By Michael Kaye
Teenage Mutant Ninja Turtles: Out of the Shadows (Review)
This might be blasphemous of me to say, but the history and evolution of the Teenage Mutant Ninja Turtles franchise has a lot in common with Batman. I'm not just saying because they just to happen to star in a crossover comic book miniseries co-published by DC and IDW, but think about when both franchises became insanely popular. For Batman, it was the 1966 Adam West TV series, and for Turtles, it was the 1987 animated series, which began simply as a way to advertise the Playmate toy line. So what do these shows have in common? They both were responsible for essentially rewriting the mythologies of these franchises. And without that '87 cartoon, we never would have gotten today's film, Teenage Mutant Ninja Turtles: Out of the Shadows. This is the sequel to the fairly successful predecessor from 2014, with Dave Green replacing original director Jonathan Liebesman.
Here's the story. After supervillain Shredder (Brian Tee) escapes custody, he joins forces with mad scientist Baxter Stockman (Tyler Perry) and two dimwitted henchmen, Bebop (Gary Anthony Williams) and Rocksteady (Stephen "Sheamus" Farrelly), to unleash a diabolical plan to take over the world. As the Turtles prepare to take on Shredder and his new crew, they find themselves facing an even greater evil with similar intentions: the notorious Krang.
I'm not gonna do a full review for this movie, partially because I don't think I have to, especially if you're a hardcore Turtles fan and have already decided you're going to see this no matter what. Speaking of fans, that's the other reason I'm not doing a full review, choosing instead to rant on a topic that's been bugging the shit out of me all this year, and that's the alleged "Critics vs. Fans" rift. But for now, here are my quick thoughts.
The score I'm giving Teenage Mutant Ninja Turtles: Out of the Shadows comes with an asterisk: if you are a hardcore fan of Teenage Mutant Ninja Turtles, especially the '87 cartoon, then you will LOVE this movie! For better or worse, it plays out like a live action episode of the series. However, if you're just a casual moviegoer, this movie kinda sucks. The two absolute highlights of the film are the development of the Turtles themselves and Bebop & Rocksteady! Seriously, the chemistry between Gary Anthony WIlliams and Stephen Farrelly is just so infectious that I wanna see them return in the inevitable sequel. A lot of harsh criticism has been thrown towards Stephen Amell as Casey Jones, but I thought he did a fine job. Sure, he's no Elias Koteas, but he's likable enough as the hockey-loving vigilante. Two major complaints I had with the film, aside from the awful dialogue and sometimes not so great visual effects, were the wasting of Shredder, who you barely get to see wearing his signature helmet, and the cluttered third act. Other than that, this was a really solid Turtles movie, and I enjoyed the overall experience.
So here's where my rant comes in. As you should know by now, all film is subjective, and there have been plenty of scenarios where fans of a particular film will disagree with the critical consensus. However, this year it seems like there's an all out war between fans and critics, and quite frankly I'm getting freaking sick of it. Here are two reasons why this "war" is complete and utter bullshit!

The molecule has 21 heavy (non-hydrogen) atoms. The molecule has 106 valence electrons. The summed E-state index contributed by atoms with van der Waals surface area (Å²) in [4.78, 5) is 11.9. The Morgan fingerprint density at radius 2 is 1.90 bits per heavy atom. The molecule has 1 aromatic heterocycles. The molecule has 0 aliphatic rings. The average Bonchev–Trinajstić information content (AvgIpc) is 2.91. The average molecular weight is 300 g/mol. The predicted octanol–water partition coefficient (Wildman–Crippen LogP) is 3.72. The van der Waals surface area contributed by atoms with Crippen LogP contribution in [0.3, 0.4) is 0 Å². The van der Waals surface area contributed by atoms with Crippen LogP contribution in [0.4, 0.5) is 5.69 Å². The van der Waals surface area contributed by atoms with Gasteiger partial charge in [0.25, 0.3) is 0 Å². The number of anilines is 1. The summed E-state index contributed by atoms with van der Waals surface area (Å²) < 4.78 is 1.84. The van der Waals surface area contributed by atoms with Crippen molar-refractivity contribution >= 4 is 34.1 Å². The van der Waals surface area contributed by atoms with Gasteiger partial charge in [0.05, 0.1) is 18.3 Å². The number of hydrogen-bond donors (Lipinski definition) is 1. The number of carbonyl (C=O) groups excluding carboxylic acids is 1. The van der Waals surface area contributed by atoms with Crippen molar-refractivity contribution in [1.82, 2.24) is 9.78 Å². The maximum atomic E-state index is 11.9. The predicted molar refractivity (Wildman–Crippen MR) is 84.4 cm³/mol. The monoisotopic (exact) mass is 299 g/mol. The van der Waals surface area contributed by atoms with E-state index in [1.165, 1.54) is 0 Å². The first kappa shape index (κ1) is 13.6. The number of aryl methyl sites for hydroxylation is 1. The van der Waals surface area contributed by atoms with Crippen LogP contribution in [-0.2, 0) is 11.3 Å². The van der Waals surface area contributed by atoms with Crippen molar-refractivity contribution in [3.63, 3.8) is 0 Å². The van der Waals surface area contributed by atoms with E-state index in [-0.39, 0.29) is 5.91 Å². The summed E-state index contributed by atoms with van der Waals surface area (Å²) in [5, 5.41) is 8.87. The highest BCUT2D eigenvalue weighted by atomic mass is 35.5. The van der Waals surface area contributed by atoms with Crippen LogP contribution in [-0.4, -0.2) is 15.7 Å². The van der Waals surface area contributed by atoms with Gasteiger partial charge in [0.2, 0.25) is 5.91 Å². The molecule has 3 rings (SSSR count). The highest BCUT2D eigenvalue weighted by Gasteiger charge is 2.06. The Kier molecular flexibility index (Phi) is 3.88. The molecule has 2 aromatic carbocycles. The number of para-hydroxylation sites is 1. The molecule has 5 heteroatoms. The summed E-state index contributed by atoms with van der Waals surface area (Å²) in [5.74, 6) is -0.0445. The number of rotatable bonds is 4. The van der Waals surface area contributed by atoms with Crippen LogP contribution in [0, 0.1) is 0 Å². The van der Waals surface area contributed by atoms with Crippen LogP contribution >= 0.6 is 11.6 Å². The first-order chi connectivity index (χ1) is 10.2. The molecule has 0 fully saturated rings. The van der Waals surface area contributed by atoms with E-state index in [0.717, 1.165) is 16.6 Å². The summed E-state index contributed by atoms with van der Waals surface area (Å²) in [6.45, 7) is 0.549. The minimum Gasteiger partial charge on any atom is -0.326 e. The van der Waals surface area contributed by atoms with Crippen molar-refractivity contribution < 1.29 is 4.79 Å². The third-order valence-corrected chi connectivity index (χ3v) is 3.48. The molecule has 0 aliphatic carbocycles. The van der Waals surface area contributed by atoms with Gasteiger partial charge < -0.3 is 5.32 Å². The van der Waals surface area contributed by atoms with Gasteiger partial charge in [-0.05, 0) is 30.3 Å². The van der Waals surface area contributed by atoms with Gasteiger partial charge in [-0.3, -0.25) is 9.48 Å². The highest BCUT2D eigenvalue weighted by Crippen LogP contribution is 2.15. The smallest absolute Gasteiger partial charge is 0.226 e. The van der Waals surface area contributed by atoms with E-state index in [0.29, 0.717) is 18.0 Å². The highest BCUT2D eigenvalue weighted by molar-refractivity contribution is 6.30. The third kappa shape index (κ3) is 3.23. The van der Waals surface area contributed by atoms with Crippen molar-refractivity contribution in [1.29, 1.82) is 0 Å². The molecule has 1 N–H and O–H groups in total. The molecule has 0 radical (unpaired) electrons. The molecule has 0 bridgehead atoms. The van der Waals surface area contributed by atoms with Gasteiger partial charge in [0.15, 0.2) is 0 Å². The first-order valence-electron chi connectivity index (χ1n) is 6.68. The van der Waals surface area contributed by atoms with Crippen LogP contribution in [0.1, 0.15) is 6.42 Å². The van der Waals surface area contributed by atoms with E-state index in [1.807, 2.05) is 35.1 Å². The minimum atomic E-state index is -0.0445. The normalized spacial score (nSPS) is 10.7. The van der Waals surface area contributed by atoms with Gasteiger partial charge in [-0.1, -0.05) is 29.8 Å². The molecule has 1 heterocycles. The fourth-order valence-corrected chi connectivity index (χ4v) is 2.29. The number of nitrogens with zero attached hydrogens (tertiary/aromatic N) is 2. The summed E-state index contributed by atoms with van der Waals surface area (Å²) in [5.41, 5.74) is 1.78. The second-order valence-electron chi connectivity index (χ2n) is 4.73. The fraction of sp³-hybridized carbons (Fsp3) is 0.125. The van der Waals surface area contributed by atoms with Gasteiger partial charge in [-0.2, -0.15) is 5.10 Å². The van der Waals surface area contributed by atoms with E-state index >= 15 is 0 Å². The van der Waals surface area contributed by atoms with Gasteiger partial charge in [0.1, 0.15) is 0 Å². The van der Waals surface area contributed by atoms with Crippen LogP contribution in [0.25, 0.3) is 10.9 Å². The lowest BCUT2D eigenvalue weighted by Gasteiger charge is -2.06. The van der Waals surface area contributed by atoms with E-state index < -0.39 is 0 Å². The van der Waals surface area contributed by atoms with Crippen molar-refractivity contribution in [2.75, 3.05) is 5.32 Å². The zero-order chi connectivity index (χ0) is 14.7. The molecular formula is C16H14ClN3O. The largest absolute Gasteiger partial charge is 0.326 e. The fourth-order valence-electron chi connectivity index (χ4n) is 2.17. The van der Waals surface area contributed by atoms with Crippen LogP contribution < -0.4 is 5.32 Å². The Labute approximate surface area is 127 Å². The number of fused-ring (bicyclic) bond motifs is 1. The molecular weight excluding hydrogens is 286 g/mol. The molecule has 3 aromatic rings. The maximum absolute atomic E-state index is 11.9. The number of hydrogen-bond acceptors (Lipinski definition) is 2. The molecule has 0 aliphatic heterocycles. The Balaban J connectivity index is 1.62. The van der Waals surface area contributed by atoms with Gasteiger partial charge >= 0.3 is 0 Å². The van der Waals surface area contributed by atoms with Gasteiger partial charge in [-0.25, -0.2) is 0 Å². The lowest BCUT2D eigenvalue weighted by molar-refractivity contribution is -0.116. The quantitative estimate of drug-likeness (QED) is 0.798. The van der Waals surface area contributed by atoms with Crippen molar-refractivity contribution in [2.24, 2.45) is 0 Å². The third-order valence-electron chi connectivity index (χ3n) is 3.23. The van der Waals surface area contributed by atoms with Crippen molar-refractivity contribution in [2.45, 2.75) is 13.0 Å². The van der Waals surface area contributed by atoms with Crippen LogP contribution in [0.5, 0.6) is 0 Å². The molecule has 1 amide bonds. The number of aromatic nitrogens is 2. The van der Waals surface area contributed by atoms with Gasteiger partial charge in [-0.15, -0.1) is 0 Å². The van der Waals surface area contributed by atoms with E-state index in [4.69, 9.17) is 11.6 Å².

First off, let's quit it with referring to "the critics" as some collective hivemind, who can't have opinions of their own and just follow everyone else. And let's doubly quit this conspiracy theory that they're being "payed off" by Disney (see my review as well as others of Alice Through the Looking Glass as proof). Critics are people, just like you and I, with their own tastes and preferences, and some of them might just be fans of your favorite intellectual properties. And as fellow film fans, we don't have to agree on everything they say, but at the very least we should be respectful of their opinions.
Finally, as Roger Ebert once said during an interview, "film criticism is important because films are important." And he is absolutely right. The same could be said about any criticism of art, be it film, music, TV shows, video games, comics, etc. We critique media because we want it to improve, we want creators to be putting out their best material for the world to see. No critic that I know of willingly walks into a film wanting to hate it, that'd be ridiculous! And there's no reason to get upset when a film you like gets a bad review. If anything, criticism is a good thing, because it ensures that the next movie might be better than the one that came before. TMNT2 is a perfect example of this. While it's not exactly doing so hot on the Tomatometer, it IS an improvement over the 2014 predecessor. That film was criticized for not spending enough time with the Turtles, and the sequel corrects that. While the first film was too dark and strayed too far from the source material (at the least the one most people are familiar with), this movie embraces the previous incarnations.
As I said before, if you're a hardcore Turtles fan, go out and support Teenage Mutant Ninja Turtles: Out of the Shadows. It is definitely an improvement over the original, with some fun and inventive action scenes, and great character moments from the titular heroes as well as Bebob and Rocksteady.
Now I wanna hear from you guys! Have you seen TMNT2, and if so, what did you think? Also, how do you feel about this "Critics vs. Fans" divide? Leave all your thoughts in the comments below, and stay tuned for my next review, where I take a look at the rise and fall of superstar Connor 4 Real in Popstar: Never Stop Never Stopping.